Ingliston, Newbridge EH28 8LX, United Kingdom www.handpickedhotels.co.uk/nortonhouse
If there’s one thing better than a stately home, it a stately home shrouded in mystery.
The fact that nobody knows much about Norton House for the first 43 years of its existence only enhances the romance of this beautiful building in its little nestle of woodland.
Built in 1840, the house’s history becomes traceable when it was bought by Ã¢â‚¬â€œ wait for it Ã¢â‚¬â€œ the Ushers.
Thankfully no relation to Poe’s ill fated lot, this famous Scottish Brewing family established the Whisky Distilling and Blending Company of Andrew Usher & Co in 1813, and the famous Usher Brewery in Edinburgh in 1831.
John Usher was a close lifelong friend of Sir Walter Scott, and acquired Norton House because of its close proximity to Edinburgh.
The dÃƒÂ©cor points to a man of varied tastes, with original features ranging from the colossal Ã¢â‚¬Ëœliver coloured’ marble pillars in the entry hall to the nature inspired William de Morgan tiles in the residents’ lounge.
The Brasserie restaurant is a surprisingly relaxed and modern space. In traditional brasserie style, the food is a mix of favourites, from teetering gourmet burgers to my delicate plate of hake with aubergine puree.
I like this type of democratic dining that eschews food snobbery in favour of what people really want to eat. A home made burger served with some rustling good chips is the kind of food we often dream about but would never make at home, and that’s what eating out should be for.
Starters include salt and chili-pepper squid and smoked applewood croquettes with chili jam, but I’m also pleased to see haggis making the entrÃƒÂ©es.
No doubt there are some creative things that you can do with haggis – I’ve had it tucked into ravioli with a sweet neep broth and crisped up in a salad with fried apples.
Whatever you do with this sticky, savoury crumble of oats and offal, it manages to transform humble ingredients into something luscious. The Brasserie sticks with the classic accompaniments of neeps and tatties. The haggis is rich and nutty and the potatoes perfectly smooth, the whole lot decadently swathed in a whisky cream sauce.
West coast hake is served with aubergine basil puree and lemon oil. It’s a beautifully cooked piece of fish, crisp on top and opaque towards the centre. Personally I’d punch up the flavours of the puree with a more smoky, lemony kick that would really wake up the subtly of the aubergine and this meaty fish.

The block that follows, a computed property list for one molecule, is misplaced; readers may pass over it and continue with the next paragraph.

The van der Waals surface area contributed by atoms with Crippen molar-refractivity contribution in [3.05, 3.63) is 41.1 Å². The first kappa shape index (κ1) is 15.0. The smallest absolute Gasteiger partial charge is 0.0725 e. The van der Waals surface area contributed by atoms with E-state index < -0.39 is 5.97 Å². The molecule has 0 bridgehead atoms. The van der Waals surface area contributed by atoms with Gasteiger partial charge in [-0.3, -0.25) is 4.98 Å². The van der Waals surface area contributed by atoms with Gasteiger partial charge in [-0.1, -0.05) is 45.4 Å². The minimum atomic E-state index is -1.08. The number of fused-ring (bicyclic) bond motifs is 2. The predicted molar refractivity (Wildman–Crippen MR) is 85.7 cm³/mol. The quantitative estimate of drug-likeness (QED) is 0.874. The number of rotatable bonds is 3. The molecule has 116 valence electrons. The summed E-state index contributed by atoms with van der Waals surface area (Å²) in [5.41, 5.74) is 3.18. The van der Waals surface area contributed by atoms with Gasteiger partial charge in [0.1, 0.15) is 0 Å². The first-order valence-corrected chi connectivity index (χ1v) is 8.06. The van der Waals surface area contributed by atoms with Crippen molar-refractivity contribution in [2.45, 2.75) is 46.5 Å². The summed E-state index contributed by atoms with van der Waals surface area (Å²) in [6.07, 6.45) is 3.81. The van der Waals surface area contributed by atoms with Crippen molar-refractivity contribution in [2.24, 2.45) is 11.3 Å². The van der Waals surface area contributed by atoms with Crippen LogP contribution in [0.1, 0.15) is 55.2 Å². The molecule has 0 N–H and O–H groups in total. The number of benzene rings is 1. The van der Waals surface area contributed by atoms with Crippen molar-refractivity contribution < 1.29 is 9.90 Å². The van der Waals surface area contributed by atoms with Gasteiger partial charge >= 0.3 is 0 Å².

Poached pear, sesame seed brittle and apple sorbet is a refreshing chilled desert that’s just the thing to end on.
It’s not too sweet, but the fragrant pear is juicy and there are little dots of sweet custard to take the edge of the tangy apple.
Breakfasts are also worth a mention with an impressive spread to choose from featuring Ã¢â‚¬â€œ yes, you guessed it, more haggis.
There are some lovely things to graze on and I had some very good homemade Bircher style muesli with zesty berry compote before tucking into poached smoked haddock with scrambled eggs Ã¢â‚¬â€œ delicious.
The spa is housed in a separate building within an old walled section of garden; it features and intriguing sculpture that also appears to act as a steam vent for the sauna and steam rooms.
Having just undergone refurbishment, the facilities are top notch with a gym, 18m pool, and, my favourite, a hydrotherapy pool Ã¢â‚¬â€œ think giant Jacuzzi with a powerful churn.
Despite being heavily booked they manage to squeeze me in for a massage and a facial, which were both deeply relaxing.
The staff go into a lot of detail about your skin and general health, so it’s best to leave a generous amount of time for treatments, which range from traditional to hi-tech.
There’s time to amble round the grounds on a gentle autumn day. The patio area is bathed in sunshine but there’s already a nip to the Scottish air.
There’s a gatehouse and the ruins of a little chapel that must have been original to the estate. The friendly staff make a great difference here, and there are nice touches such as the big baskets of apples to help yourself to as you walk around.
I order room service on my last evening, getting some strange satisfaction from lifting the silver cloche to reveal the house burger with chips.
Such is the height of the pretzel bun piled with grass-fed burger, gherkins, relish, cheddar and bacon that I’m surprised they got it under there.
Served with a heap of thick cut chips and a bottle of red, it’s my ultimate treat eaten on a plush hotel bed with Netflix for company.